About the author
Halldór Laxness was born near Reykjavík in 1902 (birth name: Halldór Kiljan Guðjónsson), but spent his youth in the countryside. From the age of 17 onwards, he travelled and lived abroad, chiefly on the European continent. His first novel was also published when he was 17 years old.
Laxness was influenced by expressionism and other modern currents in Germany and France. In the mid-1920s he was converted to Catholicism and his spiritual experiences are reflected in several books of an autobiographical nature, chiefly 1924’s Under the Holy Mountain. In 1927, he published his first important novel, The Great Weaver from Kashmir.
Laxness’s religious period did not last long; during a visit to America he became attracted to socialism. The Book of the People published in 1929 is evidence of a change toward a socialist outlook. In 1930, he settled back in Iceland.
Laxness is the undisputed master of contemporary Icelandic fiction and he is one of the outstanding novelists of the twentieth century, his work was translated into more than 30 languages. Known by critics and readers alike as the ‘Tolstoy of the North’, Laxness was awarded the Nobel Prize for Literature in 1955.
The 1940s were a particularly successful era for Laxness; he translated Ernest Hemingway’s A Farewell to Arms into Icelandic in 1941, with controversial neologisms. In 1946 his novel, Independent People was released as a Book of the Month Club selection in the United States, selling over 450,000 copies.
Laxness was married twice – to Ingibjörg Einarsdóttir (1930-40) Auður Sveinsdóttir (1945-98) – and died in 1998, aged 95, in Reykjavik. He had four children.
Gljúfrasteinn was the home and workplace of Halldór Laxness and his family for more than half a century. It has now been opened to the public as a museum, unchanged from when Laxness lived there. The museum’s website lists the works by Laxness that have been translated into English.
Stand-alone novels (in order of publication in Iceland)
Child of Nature – this work has not been translated into English
Under the Holy Mountain – this work has not been translated into English
The Great Weaver from Kashmir (translated by Philip Roughton) – only available in the USA from Archipelago Books
Salka Valka (translated by F H Lyon) – this work is currently out of print in English
The Honour of the House – this work is currently out of print in English
Independent People (translated by J A Thompson)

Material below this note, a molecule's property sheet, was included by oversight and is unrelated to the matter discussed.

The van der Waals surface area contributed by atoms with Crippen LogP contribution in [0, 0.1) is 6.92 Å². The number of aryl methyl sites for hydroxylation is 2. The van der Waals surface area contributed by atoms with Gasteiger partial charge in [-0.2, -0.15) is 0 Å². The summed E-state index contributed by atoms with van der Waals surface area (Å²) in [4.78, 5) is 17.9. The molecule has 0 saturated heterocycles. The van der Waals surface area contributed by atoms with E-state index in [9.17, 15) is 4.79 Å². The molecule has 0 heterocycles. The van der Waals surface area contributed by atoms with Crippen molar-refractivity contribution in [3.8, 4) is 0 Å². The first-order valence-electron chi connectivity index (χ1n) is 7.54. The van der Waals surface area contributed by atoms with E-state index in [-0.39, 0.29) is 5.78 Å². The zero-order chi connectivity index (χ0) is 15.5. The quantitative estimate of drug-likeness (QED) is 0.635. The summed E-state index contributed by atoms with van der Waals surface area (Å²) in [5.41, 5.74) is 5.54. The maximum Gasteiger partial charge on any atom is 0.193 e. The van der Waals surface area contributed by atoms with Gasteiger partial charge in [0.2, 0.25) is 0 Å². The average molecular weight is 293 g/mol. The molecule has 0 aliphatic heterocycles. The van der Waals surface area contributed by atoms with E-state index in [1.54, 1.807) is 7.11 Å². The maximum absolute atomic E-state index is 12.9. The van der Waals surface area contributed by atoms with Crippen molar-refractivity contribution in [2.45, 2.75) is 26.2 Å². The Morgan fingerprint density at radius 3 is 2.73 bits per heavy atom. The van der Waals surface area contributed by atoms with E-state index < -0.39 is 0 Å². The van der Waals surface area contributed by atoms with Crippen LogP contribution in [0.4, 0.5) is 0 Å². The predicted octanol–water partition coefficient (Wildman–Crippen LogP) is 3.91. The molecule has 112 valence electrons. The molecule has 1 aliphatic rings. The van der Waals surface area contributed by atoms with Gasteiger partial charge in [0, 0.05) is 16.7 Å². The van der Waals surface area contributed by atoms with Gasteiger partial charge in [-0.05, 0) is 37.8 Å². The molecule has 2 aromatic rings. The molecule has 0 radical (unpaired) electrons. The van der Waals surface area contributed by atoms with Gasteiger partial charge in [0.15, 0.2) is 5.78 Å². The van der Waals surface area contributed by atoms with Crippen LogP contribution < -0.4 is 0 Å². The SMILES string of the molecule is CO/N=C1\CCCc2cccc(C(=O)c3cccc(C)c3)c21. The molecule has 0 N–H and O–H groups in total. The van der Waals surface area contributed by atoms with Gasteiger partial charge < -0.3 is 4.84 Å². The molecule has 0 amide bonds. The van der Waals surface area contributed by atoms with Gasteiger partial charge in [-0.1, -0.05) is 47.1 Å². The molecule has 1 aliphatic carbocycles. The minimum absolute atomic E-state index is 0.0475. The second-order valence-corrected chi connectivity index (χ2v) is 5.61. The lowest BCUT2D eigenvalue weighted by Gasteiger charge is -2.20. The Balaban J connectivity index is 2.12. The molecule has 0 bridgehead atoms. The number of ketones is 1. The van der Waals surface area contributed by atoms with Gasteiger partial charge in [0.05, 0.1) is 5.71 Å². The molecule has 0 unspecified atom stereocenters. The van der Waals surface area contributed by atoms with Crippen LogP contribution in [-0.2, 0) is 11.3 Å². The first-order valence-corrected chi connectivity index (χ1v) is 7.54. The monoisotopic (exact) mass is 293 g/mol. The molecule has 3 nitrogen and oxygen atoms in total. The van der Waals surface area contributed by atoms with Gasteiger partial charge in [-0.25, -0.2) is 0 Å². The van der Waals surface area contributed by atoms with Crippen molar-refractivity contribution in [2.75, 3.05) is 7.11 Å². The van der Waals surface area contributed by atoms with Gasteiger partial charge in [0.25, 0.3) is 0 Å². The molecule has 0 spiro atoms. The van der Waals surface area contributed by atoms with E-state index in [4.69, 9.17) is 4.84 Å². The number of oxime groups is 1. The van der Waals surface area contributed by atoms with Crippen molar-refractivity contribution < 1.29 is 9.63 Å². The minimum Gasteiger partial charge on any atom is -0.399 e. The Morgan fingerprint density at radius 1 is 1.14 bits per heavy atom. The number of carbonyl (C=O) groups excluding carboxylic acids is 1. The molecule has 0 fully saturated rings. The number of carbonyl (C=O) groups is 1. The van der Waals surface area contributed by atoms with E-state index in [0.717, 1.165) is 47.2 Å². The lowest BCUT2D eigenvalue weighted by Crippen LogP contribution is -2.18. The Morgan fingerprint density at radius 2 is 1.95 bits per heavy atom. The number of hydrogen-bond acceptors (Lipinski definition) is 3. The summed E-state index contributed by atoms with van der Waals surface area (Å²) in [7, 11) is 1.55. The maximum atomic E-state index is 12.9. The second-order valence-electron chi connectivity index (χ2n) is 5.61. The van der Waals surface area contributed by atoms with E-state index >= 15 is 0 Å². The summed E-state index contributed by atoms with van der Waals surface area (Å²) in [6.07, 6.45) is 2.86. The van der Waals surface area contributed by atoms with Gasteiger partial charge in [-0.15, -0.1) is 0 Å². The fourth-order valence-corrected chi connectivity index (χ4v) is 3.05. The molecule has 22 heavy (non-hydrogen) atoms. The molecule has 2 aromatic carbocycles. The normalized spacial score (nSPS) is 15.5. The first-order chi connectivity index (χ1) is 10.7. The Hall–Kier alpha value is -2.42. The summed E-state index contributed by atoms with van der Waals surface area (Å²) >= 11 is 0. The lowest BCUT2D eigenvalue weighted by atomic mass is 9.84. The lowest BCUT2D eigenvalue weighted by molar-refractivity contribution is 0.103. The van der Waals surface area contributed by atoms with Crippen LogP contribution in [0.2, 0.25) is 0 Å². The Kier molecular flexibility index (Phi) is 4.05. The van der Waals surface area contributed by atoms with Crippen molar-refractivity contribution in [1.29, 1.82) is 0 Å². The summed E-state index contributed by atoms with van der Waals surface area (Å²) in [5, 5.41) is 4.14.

World Light (translated by Magnus Magnusson)
Iceland’s Bell (translated by Philip Roughton)
The Atom Station (translated by Magnus Magnusson)
Fish Can Sing (translated by Magnus Magnusson)
Paradise Reclaimed (translated by Magnus Magnusson)
Under the Glacier (translated by Magnus Magnusson)
Note regarding the translation of Independent People
J A Thompson was born in Berwick-upon-Tweed in 1910. After graduating in English and Nordic language and literature from the University of Leeds he worked as a school teacher in Akureyi in the north of Iceland from 1931-2 before moving back to Berwick. His translation of Independent People was his only work of translation, the labour of many years. It is generally accepted to be the finest translation into any language of Laxness’s masterpieces.
A Quire of Seven – this work is currently out of print in English (translated by Alan Boucher for 1974 edition)
For further information and interview requests please contact Rosanna Boscawen:
USA: Vintage International
Halldór Laxness’s books are published by Vintage International in paperback.
Media inquiries and requests for review copies that are title, author, or imprint specific should be submitted to the e-mail address of the imprint:
USA: Archipelago Books
This publishing house describes itself as a not-for-profit press, devoted to publishing excellent translations of classic and contemporary world literature. In it’s first 10 years, the imprint has brought out over 90 books translated from more than 25 languages.
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Several of Halldór Laxness’s novels have been made into Icelandic films, namely Salka Valka, The Atom Station (filmed as Atomic Station) and Under the Glacier. There has also been a television adaption in Icelandic of Salka Valka.
None of Laxness’s works have yet been produced as English-language films or television series.